NEC SX-9 to be World's Fastest Vector Computer 137

Posted by CowboyNeal
from the better-faster-stronger dept.
An anonymous reader writes "NEC has announced the NEC SX-9 claiming it to be the fastest vector computer, with single core speeds of up to 102.4 GFLOPS and up to 1.6TFLOPS on a single node incorporating multiple CPUs. The machines can be used in complex large-scale computation, such as climates, aeronautics and space, environmental simulations, fluid dynamics, through the processing of array-handling with a single vector instruction. Yes, it runs a UNIX System V-compatible OS."
Space

Huge Balloon Lofts New Telescope 85

Posted by ScuttleMonkey
from the not-just-hot-air dept.
Science Daily is reporting that a new solar telescope has been launched via an enormous balloon filled with helium. Dubbed project "Sunrise" the National Center for Atmospheric Research (NCAR), NASA, Germany's Max Planck Institute for Solar Physics, Spain's Astrophysics Institute of the Canary Islands, and the Swedish Space Corporation all partnered to launch the balloon in order to view never before see features of the Sun. "The project may usher in a new generation of balloon-borne scientific missions that cost less than sending instruments into space. Scientists also can test an instrument on a balloon before making a commitment to launch it on a rocket. The balloon, with its gondola of scientific instruments, was launched successfully on the morning of October 3 from the Columbia Scientific Balloon Facility in Fort Sumner, New Mexico. It flew for about 10 hours, capturing stable images of the solar surface and additional data from the various instruments of the sophisticated payload. The gondola then separated from the balloon and descended with a parachute, landing safely in a field outside Dalhart, Texas."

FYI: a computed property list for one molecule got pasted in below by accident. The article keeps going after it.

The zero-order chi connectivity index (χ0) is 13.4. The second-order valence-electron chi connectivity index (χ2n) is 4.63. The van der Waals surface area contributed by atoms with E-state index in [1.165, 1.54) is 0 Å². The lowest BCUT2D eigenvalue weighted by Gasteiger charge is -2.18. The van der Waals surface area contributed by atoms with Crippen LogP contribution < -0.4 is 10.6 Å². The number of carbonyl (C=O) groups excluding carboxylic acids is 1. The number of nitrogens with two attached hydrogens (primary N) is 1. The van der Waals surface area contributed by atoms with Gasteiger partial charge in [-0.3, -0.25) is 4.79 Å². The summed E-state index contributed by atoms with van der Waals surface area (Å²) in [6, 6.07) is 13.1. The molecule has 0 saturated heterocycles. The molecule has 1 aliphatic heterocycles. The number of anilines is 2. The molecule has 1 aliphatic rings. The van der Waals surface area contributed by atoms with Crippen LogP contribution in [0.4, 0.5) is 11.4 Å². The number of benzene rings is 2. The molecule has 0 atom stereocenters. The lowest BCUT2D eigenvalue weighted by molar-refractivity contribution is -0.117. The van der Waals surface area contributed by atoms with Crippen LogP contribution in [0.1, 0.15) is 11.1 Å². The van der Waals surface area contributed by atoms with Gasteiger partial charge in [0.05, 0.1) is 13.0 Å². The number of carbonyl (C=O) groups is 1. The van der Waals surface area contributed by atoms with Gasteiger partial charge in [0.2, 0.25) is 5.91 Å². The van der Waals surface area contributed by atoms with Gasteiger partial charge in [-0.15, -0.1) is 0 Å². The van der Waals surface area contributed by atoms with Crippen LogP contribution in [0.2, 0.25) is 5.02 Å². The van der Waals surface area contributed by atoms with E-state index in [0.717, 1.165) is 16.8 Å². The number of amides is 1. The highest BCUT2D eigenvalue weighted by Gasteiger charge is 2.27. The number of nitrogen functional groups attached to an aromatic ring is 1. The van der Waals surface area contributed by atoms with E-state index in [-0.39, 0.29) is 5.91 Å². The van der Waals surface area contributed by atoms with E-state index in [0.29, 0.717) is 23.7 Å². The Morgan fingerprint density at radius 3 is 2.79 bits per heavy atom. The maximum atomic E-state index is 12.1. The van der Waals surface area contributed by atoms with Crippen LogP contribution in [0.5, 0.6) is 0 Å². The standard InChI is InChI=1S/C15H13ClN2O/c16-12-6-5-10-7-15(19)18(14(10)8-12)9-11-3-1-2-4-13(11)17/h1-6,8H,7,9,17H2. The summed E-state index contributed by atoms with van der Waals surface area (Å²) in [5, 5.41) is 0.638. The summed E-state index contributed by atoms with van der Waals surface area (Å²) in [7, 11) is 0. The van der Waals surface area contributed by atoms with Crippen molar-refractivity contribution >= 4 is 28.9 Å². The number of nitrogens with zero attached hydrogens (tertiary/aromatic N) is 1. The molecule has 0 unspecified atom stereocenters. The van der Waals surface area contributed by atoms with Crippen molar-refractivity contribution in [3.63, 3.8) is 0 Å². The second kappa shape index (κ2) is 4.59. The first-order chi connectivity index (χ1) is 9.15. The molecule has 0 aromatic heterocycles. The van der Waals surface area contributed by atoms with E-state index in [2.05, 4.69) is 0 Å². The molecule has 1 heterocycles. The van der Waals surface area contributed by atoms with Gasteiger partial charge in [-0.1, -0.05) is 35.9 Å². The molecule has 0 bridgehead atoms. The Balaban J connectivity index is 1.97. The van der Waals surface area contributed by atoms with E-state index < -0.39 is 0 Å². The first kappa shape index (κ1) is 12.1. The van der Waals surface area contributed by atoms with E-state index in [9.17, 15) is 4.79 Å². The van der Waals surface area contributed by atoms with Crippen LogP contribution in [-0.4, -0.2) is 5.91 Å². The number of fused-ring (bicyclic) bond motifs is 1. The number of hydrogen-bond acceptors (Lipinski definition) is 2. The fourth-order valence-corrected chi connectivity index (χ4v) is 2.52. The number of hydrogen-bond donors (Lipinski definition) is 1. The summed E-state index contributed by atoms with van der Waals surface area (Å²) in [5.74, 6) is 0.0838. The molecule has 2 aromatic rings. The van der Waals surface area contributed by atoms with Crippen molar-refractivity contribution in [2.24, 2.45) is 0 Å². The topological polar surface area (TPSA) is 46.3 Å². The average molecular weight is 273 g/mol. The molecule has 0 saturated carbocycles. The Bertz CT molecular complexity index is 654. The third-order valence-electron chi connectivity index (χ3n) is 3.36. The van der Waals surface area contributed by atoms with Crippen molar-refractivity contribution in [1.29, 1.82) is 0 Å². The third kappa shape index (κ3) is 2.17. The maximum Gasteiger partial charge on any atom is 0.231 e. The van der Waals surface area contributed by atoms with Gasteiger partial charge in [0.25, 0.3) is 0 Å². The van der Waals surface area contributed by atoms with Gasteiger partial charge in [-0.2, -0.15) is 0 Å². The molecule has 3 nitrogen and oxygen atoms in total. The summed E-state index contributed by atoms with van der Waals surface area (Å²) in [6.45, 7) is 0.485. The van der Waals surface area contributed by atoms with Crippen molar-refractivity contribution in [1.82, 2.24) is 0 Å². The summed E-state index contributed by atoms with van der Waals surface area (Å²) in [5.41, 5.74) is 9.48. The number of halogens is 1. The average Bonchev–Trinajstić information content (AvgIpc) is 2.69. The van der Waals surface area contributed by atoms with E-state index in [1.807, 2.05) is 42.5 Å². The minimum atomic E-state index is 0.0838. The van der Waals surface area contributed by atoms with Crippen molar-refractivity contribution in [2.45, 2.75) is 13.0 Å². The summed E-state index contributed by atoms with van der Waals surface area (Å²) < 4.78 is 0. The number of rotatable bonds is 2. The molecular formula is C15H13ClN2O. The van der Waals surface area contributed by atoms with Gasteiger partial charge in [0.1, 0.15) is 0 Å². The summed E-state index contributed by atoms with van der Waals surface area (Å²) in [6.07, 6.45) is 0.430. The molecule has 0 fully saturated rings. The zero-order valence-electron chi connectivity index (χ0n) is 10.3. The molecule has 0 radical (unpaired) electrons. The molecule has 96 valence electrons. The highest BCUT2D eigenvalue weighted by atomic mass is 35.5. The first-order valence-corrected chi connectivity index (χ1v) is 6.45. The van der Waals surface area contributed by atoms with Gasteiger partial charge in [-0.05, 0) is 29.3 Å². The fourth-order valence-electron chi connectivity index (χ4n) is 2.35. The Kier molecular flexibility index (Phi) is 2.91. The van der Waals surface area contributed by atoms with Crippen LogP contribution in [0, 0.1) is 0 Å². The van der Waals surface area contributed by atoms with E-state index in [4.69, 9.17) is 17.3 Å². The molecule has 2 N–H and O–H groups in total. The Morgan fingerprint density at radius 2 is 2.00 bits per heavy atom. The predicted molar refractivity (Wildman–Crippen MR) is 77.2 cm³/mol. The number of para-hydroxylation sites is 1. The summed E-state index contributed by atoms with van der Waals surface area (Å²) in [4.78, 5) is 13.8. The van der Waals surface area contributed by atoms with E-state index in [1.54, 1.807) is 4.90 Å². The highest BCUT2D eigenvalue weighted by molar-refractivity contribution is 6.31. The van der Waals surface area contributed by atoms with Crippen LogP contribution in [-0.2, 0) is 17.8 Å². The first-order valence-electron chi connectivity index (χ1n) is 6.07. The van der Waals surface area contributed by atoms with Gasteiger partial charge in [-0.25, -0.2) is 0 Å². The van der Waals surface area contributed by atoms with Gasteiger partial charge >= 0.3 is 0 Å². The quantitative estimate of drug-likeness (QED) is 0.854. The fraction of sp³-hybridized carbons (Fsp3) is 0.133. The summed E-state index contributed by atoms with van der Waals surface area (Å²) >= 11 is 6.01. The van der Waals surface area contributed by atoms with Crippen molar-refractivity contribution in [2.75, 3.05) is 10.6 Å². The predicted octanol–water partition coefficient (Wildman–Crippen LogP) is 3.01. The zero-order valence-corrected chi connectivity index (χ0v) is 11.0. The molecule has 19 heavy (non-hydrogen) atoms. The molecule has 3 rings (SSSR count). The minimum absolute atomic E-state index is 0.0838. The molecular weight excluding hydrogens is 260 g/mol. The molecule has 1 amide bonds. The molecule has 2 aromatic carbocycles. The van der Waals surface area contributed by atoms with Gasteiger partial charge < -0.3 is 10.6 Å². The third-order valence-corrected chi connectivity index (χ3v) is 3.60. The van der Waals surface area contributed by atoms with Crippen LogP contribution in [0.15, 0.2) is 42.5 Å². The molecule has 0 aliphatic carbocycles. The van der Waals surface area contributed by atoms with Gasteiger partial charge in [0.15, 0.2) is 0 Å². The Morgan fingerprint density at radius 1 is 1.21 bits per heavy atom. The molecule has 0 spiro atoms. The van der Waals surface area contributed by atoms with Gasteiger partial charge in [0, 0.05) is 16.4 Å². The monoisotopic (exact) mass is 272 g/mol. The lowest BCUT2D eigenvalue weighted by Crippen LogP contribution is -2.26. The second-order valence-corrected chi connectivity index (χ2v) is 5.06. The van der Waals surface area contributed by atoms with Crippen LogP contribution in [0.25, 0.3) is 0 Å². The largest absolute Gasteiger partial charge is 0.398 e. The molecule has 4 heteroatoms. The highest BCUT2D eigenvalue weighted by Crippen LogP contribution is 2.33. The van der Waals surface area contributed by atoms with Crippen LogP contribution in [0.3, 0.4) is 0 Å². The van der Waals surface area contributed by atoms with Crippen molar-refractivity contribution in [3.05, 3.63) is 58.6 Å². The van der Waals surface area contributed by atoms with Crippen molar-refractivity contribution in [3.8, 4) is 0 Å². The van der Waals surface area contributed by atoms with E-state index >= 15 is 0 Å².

The Internet

+ - FCC lags in technology

Submitted by
gateur
gateur writes "I have been following information about the upcoming FCC spectrum auction. To make that effort easier I went to the FCC Web site to find their RSS feed so I could get the latest news and information releases on and ongoing basis.

I was amazed to find that, of all the agencies in the federal government, the one agency most responsible for the Internet is the only primary agency that does not offer an RSS feed.

The FTC has it, the FDA has it, same for NIH and even Homeland Security, but not the FCC.

Apparently, the only way to obtain their latest information is to visit the FCC.gov site and download each story, one at a time, in either Word or Acrobat formats.

http://www.fcc.gov/

When the agency responsible for advancing the Internet lags so far behind even other federal agencies, it's not surprising that America's technological prowess is trailing that of countries only a fraction in size."

Those who can, do; those who can't, simulate.